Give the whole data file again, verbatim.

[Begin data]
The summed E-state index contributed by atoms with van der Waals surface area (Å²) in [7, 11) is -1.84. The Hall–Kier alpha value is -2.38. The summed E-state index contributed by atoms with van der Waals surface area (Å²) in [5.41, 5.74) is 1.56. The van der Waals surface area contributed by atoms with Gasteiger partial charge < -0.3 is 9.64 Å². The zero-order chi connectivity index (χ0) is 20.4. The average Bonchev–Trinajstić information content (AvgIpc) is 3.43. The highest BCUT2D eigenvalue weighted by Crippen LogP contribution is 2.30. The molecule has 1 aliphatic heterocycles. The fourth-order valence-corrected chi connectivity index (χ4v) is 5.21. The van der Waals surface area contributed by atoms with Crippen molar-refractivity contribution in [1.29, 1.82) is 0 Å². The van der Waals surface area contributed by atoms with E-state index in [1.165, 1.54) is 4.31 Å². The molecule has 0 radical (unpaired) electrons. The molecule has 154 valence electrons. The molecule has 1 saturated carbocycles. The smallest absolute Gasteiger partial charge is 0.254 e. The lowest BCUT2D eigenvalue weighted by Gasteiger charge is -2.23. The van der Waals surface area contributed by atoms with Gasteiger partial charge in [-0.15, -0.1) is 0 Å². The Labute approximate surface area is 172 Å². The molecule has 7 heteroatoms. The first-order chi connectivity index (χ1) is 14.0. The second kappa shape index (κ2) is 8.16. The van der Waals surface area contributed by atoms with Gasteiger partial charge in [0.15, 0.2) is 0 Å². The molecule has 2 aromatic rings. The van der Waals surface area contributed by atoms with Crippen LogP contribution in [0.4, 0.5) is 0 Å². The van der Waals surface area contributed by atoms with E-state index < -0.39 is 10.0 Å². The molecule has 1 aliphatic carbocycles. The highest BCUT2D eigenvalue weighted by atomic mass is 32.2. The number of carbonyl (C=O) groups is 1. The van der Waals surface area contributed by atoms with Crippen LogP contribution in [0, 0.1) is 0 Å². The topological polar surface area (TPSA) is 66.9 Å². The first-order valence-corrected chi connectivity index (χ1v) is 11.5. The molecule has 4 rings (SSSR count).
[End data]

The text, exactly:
The summed E-state index contributed by atoms with van der Waals surface area (Å²) in [7, 11) is -1.84. The Hall–Kier alpha value is -2.38. The summed E-state index contributed by atoms with van der Waals surface area (Å²) in [5.41, 5.74) is 1.56. The van der Waals surface area contributed by atoms with Gasteiger partial charge < -0.3 is 9.64 Å². The zero-order chi connectivity index (χ0) is 20.4. The average Bonchev–Trinajstić information content (AvgIpc) is 3.43. The highest BCUT2D eigenvalue weighted by Crippen LogP contribution is 2.30. The molecule has 1 aliphatic heterocycles. The fourth-order valence-corrected chi connectivity index (χ4v) is 5.21. The van der Waals surface area contributed by atoms with Crippen molar-refractivity contribution in [1.29, 1.82) is 0 Å². The van der Waals surface area contributed by atoms with E-state index in [1.165, 1.54) is 4.31 Å². The molecule has 0 radical (unpaired) electrons. The molecule has 154 valence electrons. The molecule has 1 saturated carbocycles. The smallest absolute Gasteiger partial charge is 0.254 e. The lowest BCUT2D eigenvalue weighted by Gasteiger charge is -2.23. The van der Waals surface area contributed by atoms with Gasteiger partial charge in [-0.15, -0.1) is 0 Å². The Labute approximate surface area is 172 Å². The molecule has 7 heteroatoms. The first-order chi connectivity index (χ1) is 14.0. The second kappa shape index (κ2) is 8.16. The van der Waals surface area contributed by atoms with Gasteiger partial charge in [0.15, 0.2) is 0 Å². The molecule has 2 aromatic rings. The van der Waals surface area contributed by atoms with Crippen LogP contribution in [0.4, 0.5) is 0 Å². The van der Waals surface area contributed by atoms with E-state index < -0.39 is 10.0 Å². The molecule has 1 aliphatic carbocycles. The highest BCUT2D eigenvalue weighted by atomic mass is 32.2. The number of carbonyl (C=O) groups is 1. The van der Waals surface area contributed by atoms with Crippen LogP contribution in [0, 0.1) is 0 Å². The topological polar surface area (TPSA) is 66.9 Å². The first-order valence-corrected chi connectivity index (χ1v) is 11.5. The molecule has 4 rings (SSSR count).